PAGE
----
GAFFNEY, S.C. — Memories of catastrophes at nuclear plants in decades past seem to be fading, and U.S. energy companies are finding that local governments and residents eager for jobs and tax revenues are embracing the prospect of new power plants.

With utilities at the early edge of what promises to be the first large-scale wave of nuclear plant construction since the 1980s, many small, struggling towns in the Southeast, where most of the plants are planned, are accepting new nuclear plants to help replace vanished industries.

"I can't remember hearing a single negative comment from any local resident," Cody Sossamon, publisher of The Gaffney Ledger, said as he sat in his office near the interstate.

Driven partly by federal Department of Energy projections that demand for electrical power will increase 50 percent by 2025, and by recent federal legislation offering a more streamlined application process and financial incentives for new nuclear facilities, many utilities are eager to expand nuclear power.

"We initially were looking at 14 communities in the Southeast, and then we narrowed that down to four," said Henry B. Barron Jr., chief nuclear officer for Duke Power, which announced last month that it would apply to build its first new nuclear plant in three decades just outside Gaffney. "I found no single individual who had any concerns about the plant. The few who did have concerns were worried about increased traffic on the roads during construction."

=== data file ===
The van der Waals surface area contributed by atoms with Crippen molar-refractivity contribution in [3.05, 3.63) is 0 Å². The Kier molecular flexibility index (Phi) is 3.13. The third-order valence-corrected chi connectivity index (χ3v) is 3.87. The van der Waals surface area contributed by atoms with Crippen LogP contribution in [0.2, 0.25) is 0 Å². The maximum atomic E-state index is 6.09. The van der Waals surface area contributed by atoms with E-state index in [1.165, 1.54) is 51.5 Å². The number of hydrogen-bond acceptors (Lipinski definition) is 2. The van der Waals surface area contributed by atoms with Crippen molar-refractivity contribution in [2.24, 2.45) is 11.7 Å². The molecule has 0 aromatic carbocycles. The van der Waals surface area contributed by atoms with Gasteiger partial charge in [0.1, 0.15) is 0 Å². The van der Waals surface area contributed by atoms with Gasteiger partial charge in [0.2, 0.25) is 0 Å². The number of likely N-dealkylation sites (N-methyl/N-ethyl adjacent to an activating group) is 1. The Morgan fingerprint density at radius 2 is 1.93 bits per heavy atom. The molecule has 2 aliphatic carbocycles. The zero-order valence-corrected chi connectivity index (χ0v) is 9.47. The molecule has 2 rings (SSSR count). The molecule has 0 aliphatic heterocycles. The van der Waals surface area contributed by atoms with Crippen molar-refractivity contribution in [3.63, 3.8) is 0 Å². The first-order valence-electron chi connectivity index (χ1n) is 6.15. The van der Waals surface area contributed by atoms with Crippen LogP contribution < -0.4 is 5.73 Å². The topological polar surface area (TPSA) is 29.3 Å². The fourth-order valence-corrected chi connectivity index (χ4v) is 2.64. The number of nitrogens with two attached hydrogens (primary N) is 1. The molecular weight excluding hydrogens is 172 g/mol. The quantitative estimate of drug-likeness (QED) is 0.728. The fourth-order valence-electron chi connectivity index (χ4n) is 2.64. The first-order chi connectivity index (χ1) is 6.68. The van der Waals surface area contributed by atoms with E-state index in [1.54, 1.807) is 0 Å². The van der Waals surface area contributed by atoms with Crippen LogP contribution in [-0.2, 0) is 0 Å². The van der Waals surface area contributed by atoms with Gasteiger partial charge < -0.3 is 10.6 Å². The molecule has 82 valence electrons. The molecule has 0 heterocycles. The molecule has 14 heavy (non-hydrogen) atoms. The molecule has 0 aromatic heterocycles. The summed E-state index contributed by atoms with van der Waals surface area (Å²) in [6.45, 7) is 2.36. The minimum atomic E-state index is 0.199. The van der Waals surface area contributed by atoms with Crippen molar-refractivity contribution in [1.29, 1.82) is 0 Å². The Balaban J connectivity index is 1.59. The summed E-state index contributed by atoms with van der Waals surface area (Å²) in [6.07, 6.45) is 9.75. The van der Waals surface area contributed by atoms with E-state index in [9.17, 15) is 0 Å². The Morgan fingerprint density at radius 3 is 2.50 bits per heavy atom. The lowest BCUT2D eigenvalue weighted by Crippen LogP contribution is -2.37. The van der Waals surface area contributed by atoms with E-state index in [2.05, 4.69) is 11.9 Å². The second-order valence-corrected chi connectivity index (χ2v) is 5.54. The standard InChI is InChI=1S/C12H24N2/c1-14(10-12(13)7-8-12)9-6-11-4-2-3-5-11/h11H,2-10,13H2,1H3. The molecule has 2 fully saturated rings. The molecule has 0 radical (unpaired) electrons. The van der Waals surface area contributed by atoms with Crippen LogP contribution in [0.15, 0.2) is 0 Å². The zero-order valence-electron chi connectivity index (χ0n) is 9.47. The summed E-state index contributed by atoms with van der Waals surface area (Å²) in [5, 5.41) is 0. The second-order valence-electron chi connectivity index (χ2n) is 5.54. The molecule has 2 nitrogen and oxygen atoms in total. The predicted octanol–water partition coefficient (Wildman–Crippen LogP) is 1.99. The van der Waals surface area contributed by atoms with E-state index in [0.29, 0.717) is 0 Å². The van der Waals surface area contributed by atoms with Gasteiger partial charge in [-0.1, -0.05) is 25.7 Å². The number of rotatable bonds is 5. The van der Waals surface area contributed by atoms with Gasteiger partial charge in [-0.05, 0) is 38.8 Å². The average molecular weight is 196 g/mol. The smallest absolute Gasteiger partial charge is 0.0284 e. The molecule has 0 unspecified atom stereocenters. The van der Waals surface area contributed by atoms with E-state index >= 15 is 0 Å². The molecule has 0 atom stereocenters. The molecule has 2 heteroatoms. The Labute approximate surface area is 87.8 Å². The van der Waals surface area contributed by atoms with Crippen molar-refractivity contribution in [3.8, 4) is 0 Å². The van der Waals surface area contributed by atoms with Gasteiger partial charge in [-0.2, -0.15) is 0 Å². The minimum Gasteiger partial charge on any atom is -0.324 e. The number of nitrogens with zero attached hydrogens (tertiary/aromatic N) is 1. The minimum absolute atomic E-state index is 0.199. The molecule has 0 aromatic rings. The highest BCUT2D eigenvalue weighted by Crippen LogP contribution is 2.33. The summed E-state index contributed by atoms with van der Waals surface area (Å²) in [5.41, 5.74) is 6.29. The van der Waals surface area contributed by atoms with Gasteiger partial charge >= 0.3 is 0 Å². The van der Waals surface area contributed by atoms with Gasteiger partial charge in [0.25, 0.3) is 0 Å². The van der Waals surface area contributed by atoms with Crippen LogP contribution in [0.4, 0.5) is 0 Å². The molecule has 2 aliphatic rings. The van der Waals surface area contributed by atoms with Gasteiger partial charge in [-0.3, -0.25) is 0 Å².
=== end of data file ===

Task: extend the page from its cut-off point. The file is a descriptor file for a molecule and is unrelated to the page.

Nine utilities have said they will apply to build as many as 19 new nuclear units.

The list of locations includes every state south of Maryland that touches either the Atlantic Ocean or the Gulf of Mexico, except Texas, and one facility is being considered in central Illinois. The sites tend to be in rural counties whose hard-pressed small towns — like Gaffney, population 13,000 — clutch at the chance for fresh jobs and taxes.

Wanting the plant was a no-brainer for Gaffney, said James P. Inman, executive director of the Cherokee County Development Board.

Some 1,500 new jobs are expected in the construction phase of the $4 billion to $6 billion facility, and then running the plant will take 1,000 employees. In addition, the plant is to pay $8.5 million in annual taxes, to be split between the county and the state.

"You add to that the new home construction and the new businesses and it looks to be a really good thing for this community and this county," Sossamon said.

To attract Duke, county officials agreed to a package of financial incentives. But Gaffney also promised to establish new science, math and engineering courses in local schools to make sure Duke finds people to hire if the plant opens.

"We're looking at the kids who are in fifth grade," Inman said. "Those are the ones who need to start getting ready now for the jobs that are coming. That way they won't have to move away to find work if they don't want to."